Explore Plants

Share

Ask Mr. Smarty Plants

Ask Mr. Smarty Plants is a free service provided by the staff and volunteers at the Lady Bird Johnson Wildflower Center.

Search Smarty Plants
    
 

Can't find the answer in our existing FAQs, submit a question to Mr. Smarty Plants.
Need help with plant identification, visit the plant identification page.

rate this answer
3 ratings

Saturday - September 29, 2007

From: Kempner, TX
Region: Southwest
Topic: Shade Tolerant
Title: Plants for wildlife and trees for shade.
Answered by: Nan Hampton

QUESTION:

We live in Kempner Texas, our land has mostly cedar trees. We would like to make a wildlife habitat on the back side of our property. Can you recommend plants that will grow in shade to partial sun, compatible with cedar and wildlife friendly? Also we want a good shade tree for our front.

ANSWER:

Mr. Smarty Plants has these suggestions for plants native to Lampasas County Texas that will benefit wildlife.

Shrubs/Small trees:
The following shrubs or small trees have flowers that attract nectar-feeding insects and hummingbirds, their fruits provide food for a variety of mammals and birds, and their foliage provides nesting sites for birds.

Ilex decidua (possumhaw)

Ilex vomitoria (yaupon)

Cercis canadensis var. texensis (Texas redbud)

Frangula caroliniana (Carolina buckthorn)

Mahonia trifoliolata (agarita)

Prunus mexicana (Mexican plum)

Rhus lanceolata (prairie sumac)

Viburnum rufidulum (rusty blackhaw)


Grasses:
Grasses are especially valuable to wildlife, plus these two are very attractive and will grow in shade and part-shade.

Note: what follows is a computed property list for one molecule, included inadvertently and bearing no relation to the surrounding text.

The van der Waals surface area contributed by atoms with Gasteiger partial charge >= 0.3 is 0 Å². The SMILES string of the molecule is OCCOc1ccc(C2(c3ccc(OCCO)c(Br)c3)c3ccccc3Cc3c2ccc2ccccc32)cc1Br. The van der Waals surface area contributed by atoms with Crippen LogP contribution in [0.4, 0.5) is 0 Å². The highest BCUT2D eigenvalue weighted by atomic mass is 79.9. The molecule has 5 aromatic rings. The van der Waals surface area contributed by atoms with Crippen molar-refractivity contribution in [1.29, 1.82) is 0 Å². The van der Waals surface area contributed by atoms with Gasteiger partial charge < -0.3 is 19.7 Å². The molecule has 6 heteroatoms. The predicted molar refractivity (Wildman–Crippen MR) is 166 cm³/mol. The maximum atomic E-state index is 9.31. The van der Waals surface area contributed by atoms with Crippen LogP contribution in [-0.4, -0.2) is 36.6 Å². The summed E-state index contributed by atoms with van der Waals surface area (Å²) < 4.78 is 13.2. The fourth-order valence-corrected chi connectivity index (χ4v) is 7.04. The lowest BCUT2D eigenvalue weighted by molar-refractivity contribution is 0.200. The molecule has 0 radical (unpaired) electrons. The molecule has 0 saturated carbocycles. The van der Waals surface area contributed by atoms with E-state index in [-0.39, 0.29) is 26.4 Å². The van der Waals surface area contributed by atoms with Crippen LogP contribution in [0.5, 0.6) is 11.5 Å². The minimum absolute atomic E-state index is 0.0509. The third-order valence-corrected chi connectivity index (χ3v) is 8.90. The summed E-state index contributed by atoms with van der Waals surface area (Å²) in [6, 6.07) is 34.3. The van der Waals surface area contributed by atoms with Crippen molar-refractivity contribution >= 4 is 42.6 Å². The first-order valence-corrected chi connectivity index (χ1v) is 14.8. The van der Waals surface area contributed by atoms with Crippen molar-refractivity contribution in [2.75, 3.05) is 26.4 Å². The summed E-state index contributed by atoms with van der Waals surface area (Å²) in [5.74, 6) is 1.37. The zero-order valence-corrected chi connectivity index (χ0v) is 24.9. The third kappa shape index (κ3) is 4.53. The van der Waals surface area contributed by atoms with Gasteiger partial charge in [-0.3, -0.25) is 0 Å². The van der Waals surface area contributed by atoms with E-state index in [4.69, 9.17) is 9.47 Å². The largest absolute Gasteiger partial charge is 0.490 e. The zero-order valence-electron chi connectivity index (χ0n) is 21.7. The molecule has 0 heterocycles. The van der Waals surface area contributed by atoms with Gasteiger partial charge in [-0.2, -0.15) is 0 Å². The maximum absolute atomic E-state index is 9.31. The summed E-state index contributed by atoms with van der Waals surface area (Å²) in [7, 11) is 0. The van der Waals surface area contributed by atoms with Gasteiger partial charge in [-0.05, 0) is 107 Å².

Elymus canadensis (Canada wildrye)

Chasmanthium latifolium (Inland sea oats)

There are many choices for a shade tree for your front yard and oaks are always a favorite. Mr. SP recommends that you avoid liveoaks and red oaks since they are particularly susceptible to oak wilt disease. However, there are several oaks for your area that are oak wilt resistant. These are:

Quercus macrocarpa (bur oak)

Quercus muehlenbergii (chinkapin oak)

Quercus stellata (post oak)

Besides oaks, Ulmus crassifolia (cedar elm) and Ulmus americana (American elm), are good shade trees and do very well with Juniperus ashei (Ashe's juniper), also called cedar trees.

If you would like a small tree with spectacular fall colors, you can't go wrong with Acer grandidentatum (bigtooth maple).

 


 


 

More Shade Tolerant Questions

Grasses for shady areas
November 24, 2013 - I would like to know which grasses would grow in mostly shady part of the house.
view the full question and answer

Container plants for Arlington TX
February 10, 2012 - Mr. Smarty Plants, I just moved to Arlington, TX. I am trying to create a container garden on my apartment balcony. What flowers, herbs, vegetables, and fruit combinations can I put together that wil...
view the full question and answer

Native ground covers for shade in East Texas
June 06, 2008 - I live in Mount Pleasant, Texas which is in northeast Texas. I would like a list of ground covers that would do well in our area. The place I want to put it gets a lot of shade. The ground is clay. Th...
view the full question and answer

Prairie wattle for woodland area in Austin
November 29, 2009 - Can prairie wattle be grown in a woodland area? It would get part shade, with full sun for at least half a day. The soil is a bit rocky; location is Austin.
view the full question and answer

Large shrub for screen in shade
June 11, 2008 - I am trying to find some large shrubs that will thrive in shade in the north Texas climate. This area will receive very little light during the day but need to grow quite large to hide a fence and cr...
view the full question and answer

Smarty Plants's Facebook profile Support the Wildflower Center by Donating Online or Becoming a Member today.

Mr. Smarty Plants wants you to be his Facebook friend. Click the Facebook icon to add yourself to Mr. Smarty Plants list of friends.